Since the easing of restrictions on newspapers, this medium has thrived in Taiwan. For instance, the number of Chinese-language newspapers has skyrocketed from 31 to 239. Before the advent of the Taipei Times in 1999, for more than four decades only two English-language newspapers were published in Taiwan. From its first issue, the Taipei Times has created a new and dynamic atmosphere for the local English-language newspaper market, symbolizing a new beginning for the industry.
\nThe Taipei Times bears witness to the pride stemming from the evolution of Taiwan's society. Like its Chinese-language sister paper, the Liberty Times, the Taipei Times stresses the ideal of identifying with Taiwan and putting Taiwan's interests first. It also emphasizes "bringing Taiwan to the world, and bringing the world to Taiwan." That is, while helping to foster Taiwan's national identity, the Taipei Times never fails to build ties between Taiwan and the international community. This paper provides more choices for the Taiwanese and foreign readers in Taiwan. On top of this, by fully advancing Taiwan's viewpoints, it makes an enormous contribution to the integration of Taiwan into the international community and the maximization of Taiwan's role as a responsible member of it.
\nI would like to express my deepest gratitude to the Taipei Times for its accuracy and professionalism. It accurately reports the aspirations of Taiwan's people and understands well Taiwan's political, economic and social nuances. By the same token, it exemplifies impartial reporting by the media and clarifies current affairs through its editorials.
\nThe Taipei Times plays an indispensable role in providing a channel for foreigners in Taiwan to understand Taiwan's current state, thereby enhancing their understanding, appreciation and support of Taiwan. I am happy to learn that over recent years, the Taipei Times has strived to be the best by adopting Internet technology to further serve its readers with real-time reports. In addition, because the Taipei Times has a wealth and profusion of talent, it often wins international accolades for reporting and design. One can easily understand how the high quality and unremitting efforts of its staff have won recognition by its peers in the industry.
\nWhen I first arrived at the office of Government Information Office (GIO) last month, I made it clear that the GIO's primary mission would be to "let the world see Taiwan and let Taiwan understand the world." This happens to be the aim of the Taipei Times as well. Being a long-time reader of the Taipei Times and an old friend of many of its core founders, I take delight in recommending it to foreign officials stationed in Taiwan as well as to foreign businessmen, researchers from think tanks and other guests from abroad. On this occasion, the fifth anniversary of the founding of the Taipei Times, I am honored to extend congratulations on behalf of the government, and wish the Taipei Times a prosperous future.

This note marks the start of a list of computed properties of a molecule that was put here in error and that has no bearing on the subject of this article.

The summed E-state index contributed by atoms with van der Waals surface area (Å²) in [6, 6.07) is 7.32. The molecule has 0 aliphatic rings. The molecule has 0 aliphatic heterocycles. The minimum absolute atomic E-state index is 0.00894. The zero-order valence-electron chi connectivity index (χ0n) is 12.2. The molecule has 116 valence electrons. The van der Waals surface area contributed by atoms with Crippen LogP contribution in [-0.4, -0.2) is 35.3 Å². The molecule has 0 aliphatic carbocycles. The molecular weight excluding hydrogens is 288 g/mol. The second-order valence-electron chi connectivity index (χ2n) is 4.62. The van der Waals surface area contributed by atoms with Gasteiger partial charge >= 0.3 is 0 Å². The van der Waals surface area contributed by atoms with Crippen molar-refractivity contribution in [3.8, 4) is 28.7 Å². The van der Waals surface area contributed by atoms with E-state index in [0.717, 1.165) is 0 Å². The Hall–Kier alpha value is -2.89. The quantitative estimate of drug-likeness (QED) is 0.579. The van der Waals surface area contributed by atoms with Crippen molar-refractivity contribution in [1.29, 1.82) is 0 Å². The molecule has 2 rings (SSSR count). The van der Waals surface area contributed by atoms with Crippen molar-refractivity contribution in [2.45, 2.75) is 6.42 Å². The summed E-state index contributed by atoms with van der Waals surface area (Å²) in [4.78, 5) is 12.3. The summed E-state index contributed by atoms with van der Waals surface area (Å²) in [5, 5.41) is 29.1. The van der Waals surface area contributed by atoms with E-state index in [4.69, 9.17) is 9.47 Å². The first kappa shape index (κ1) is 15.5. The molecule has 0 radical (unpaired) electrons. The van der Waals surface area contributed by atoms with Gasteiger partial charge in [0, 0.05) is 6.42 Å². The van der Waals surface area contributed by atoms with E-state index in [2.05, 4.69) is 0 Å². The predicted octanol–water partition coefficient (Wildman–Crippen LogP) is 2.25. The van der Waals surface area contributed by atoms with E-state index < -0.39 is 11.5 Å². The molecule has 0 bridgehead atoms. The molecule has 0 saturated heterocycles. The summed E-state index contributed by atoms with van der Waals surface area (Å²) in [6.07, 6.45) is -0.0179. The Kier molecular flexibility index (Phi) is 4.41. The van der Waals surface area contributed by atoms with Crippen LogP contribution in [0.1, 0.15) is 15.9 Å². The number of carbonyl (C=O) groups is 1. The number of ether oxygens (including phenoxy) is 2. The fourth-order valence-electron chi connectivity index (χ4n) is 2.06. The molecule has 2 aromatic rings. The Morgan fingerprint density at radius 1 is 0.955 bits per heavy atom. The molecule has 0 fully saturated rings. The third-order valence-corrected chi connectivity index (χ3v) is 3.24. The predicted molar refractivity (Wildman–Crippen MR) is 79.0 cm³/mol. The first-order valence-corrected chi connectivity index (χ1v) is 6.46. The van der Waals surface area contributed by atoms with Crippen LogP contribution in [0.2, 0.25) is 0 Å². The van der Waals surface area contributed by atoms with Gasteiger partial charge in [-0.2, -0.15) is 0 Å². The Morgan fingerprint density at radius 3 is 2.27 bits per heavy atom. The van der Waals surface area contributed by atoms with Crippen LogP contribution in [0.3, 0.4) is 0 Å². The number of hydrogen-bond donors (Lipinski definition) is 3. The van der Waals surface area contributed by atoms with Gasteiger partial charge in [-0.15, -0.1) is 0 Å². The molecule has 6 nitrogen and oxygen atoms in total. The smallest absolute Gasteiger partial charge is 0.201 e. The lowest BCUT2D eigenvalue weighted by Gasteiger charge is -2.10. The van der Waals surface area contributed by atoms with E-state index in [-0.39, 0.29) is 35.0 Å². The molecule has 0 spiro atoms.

As China waged extensive military exercises off Taiwan, a group of US defense experts in Washington was focused on their own simulation of an eventual — but for now entirely hypothetical — US-China war over the nation. The unofficial what-if game is being conducted on the fifth floor of an office building not far from the White House, and it posits a US military response to a Chinese invasion in 2026. Even though the participants bring a US perspective, they are finding that a US-Taiwan victory, if there is one, could come at a huge cost. “The results are showing that under
WRONG TIMING: The delegation’s trip has not only disappointed Taiwanese, but could send a wrong message to the global community, Tsai Ing-wen said Chinese Nationalist Party (KMT) Vice Chairman Andrew Hsia (夏立言) yesterday left with a delegation for a trip to China, drawing fire for visiting at a time when Beijing has been conducting intensive military drills to pressure Taiwan. Before boarding, he told reporters that the delegation would be visiting Taiwanese communities and students in China, and possibly meet with Chinese officials. The Mainland Affairs Council on Tuesday night said that it was not the right time for political party members to visit China, as Beijing has been conducting military exercises since Thursday last week. President Tsai Ing- wen (蔡英文), chairperson of the Democratic
‘HONORED’: The DPP’s Lin Fei-fan said friends working in the foreign media, the diplomatic corps and at think tanks congratulated him for making the sanctions list The Ministry of Foreign Affairs (MOFA) yesterday slammed China for sanctioning Representative to the US Hsiao Bi-khim (蕭美琴) and six other Taiwanese officials for being “diehard separatists,” saying its attempt to intimidate Taiwanese would backfire. China has no authority to dictate the actions of Taiwanese, because Taiwan is a democratic nation that upholds the rule of law, and would never yield to intimidation and threats from an authoritarian regime, ministry spokeswoman Joanne Ou (歐江安) told a news conference in Taipei. China’s state-run Xinhua news agency earlier yesterday reported that the Taiwan Work Office of the Chinese Communist Party Central Committee has imposed
ORDNANCE: Under a five-year plan, the Chungshan Institute would make about 200 Hsiung Feng II and III/IIIE, and Hsiung Sheng missiles, an official said The Ministry of National Defense plans to counter the Chinese navy by producing more than 1,000 anti-ship missiles over the next five years, a defense official familiar with the matter said yesterday. The comments came after China’s People’s Liberation Army Navy began a series of military drills in a simulated naval blockade of Taiwan proper following a visit to Taipei by US House of Representatives Speaker Nancy Pelosi. Although China has in the past few years rapidly produced many warships and added them to its navy, these large vessels are more suited for warfare on the open sea than in the narrow